Meanwhile in Australia

I’m a little tired. This is the Australian art of understatement. Right now, we’re using that a lot. If an Australian tells you that they were affected by the fires, check (don’t ask them – find out in a more tactful way) if their house burned down or all their pets died. If they say ‘thank you’ for help, then interpret that as gushes of amazement at your generosity.

Right now, our tendency to quiet irony is handy.

Most of the time it means that the rest of the world doesn’t see how deeply we feel and how angry we are at stupidity. Today, I was watching a news report and it showed a street about 6 kilometres from my home. A series of cars had windshields broken by today’s exceptional hailstones. My comment to my mother was “Oh, look – that’s the carpark for the Treasury building.” For it was.

Senior public servants had to get emergency help with their cars. Many of them. These senior public servants were all interviewed for the news and they were calm and they were lucid and one of them rubbed his head in puzzlement.

Canberra’s been caught in between two megafires for a while now and everyone was expecting smoke and fire… not hail. We totally can be full of drama, but when the real stuff hits, we’re more likely to rub our heads in puzzlement, say something ironic, then ring whoever needs to be rung and do whatever needs to be done. It’s our culture. That and feeding people.

Another part of our culture in times of trauma showed last weekend. One of many fundraisers for the crisis, but the one I was in: #authorsforfireys. On Sunday the numbers for #authorsforfireys were announced. Each of us gave a little. I donated two books, a menu and recipes, and a chat. Those four things raised $450. Each one of us added up to over 500 writers, ranging from Nick Cave to… someone like me. The amount earned to help those who are on the front line putting out bushfires came to over $500,000. “Little things into big things grow” is a  line from my childhood. This writerly gift came from somewhere deeply Australian.

What’s really interesting is that became of that tiny saying. It was turned the other way around and used in a song and the song taught most of Australia about Vincent Lingiari. Why is he so important? (and why do I like asking questions?) The action of Vincent Lingiari – walking off the job and staying off for as long as it took – helped non-Indigenous Australians finally start to realise what we do to our fellow Australians. We’re not there yet, but when someone sings “From little things big things grow” the story is there, prodding us. I think the song works because it appeals to this sense we have that small actions can add up.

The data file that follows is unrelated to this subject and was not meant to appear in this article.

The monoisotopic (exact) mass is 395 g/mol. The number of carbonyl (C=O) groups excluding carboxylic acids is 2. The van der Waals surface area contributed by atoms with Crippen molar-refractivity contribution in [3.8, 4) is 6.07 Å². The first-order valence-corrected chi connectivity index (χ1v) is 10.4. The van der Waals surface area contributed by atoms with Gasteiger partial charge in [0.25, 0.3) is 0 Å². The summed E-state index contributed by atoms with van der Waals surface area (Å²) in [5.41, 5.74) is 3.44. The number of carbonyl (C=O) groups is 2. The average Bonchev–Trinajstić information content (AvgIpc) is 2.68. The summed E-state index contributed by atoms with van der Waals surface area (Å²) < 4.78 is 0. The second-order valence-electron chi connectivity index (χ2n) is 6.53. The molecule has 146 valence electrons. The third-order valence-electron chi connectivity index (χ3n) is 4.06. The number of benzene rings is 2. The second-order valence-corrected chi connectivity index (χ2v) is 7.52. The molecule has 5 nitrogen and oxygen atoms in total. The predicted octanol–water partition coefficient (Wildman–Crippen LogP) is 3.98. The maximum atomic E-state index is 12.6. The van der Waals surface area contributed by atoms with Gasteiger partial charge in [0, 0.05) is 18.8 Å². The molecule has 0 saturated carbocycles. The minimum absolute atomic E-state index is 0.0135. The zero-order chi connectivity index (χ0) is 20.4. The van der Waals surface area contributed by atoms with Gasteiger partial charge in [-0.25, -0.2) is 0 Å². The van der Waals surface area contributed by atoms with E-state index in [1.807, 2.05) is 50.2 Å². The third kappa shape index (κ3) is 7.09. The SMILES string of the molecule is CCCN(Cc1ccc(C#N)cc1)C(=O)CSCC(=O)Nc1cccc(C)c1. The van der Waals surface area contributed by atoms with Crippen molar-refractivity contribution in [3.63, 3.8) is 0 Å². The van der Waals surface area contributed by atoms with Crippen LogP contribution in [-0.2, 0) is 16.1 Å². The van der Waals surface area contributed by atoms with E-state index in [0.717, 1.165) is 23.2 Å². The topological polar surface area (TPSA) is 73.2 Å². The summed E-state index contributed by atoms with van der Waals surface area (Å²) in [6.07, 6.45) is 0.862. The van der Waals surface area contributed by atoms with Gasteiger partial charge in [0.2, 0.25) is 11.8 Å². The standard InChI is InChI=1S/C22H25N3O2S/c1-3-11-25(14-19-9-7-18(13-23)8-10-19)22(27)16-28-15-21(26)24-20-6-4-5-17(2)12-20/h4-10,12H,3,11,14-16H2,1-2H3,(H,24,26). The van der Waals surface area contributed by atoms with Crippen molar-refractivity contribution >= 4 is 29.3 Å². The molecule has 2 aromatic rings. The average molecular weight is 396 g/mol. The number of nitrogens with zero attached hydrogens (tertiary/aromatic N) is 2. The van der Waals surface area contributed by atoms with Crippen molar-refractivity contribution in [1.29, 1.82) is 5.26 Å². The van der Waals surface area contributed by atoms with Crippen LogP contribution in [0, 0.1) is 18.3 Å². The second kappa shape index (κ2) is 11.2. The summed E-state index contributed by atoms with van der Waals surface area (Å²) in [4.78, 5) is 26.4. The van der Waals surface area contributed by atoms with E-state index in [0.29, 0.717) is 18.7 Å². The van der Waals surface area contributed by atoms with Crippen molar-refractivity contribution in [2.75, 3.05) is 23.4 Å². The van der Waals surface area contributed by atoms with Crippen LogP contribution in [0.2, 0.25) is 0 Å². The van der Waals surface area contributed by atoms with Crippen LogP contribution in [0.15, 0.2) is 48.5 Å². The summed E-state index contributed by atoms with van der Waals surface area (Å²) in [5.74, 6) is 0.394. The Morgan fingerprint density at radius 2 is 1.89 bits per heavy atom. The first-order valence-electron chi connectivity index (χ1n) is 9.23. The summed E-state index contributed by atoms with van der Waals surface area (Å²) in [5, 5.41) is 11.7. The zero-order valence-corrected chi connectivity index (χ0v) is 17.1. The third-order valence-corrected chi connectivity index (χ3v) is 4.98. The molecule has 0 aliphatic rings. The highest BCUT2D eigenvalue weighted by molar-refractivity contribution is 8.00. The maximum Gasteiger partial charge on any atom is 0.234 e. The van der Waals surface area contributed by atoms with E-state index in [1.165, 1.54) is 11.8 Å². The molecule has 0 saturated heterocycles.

Given our leaders are pretty bad at crisis management, it’s just as well that Kev Carmody and Paul Kelly saw this thing about us. What we’re doing now, how we’re dealing with fire and smoke and dust and hail the size of golf balls is to remember that small things count. People are important.

Many people ask “What can I do to help?” Do the little things. Buy books, toys, art, food from the affected regions: help the families keep their business and help the regions grow their economies. Little things add up. None of us need be unimportant. I say this from a very strange January – climate change is leading us into new places. We’re all going to have to adjust and deal and help other people.

Two weeks ago I thought that Australia might end up in a place we couldn’t recover from. With all the work that each and every person is putting in both here and abroad, I no longer think this. I’ve got a lot more to think about. One of the things I need to consider is how I can reach out when all this is past, and help people in other countries the way people from other countries are helping us, right now. I know our emergency isn’t over yet, but I’m beginning to ask what will happen next.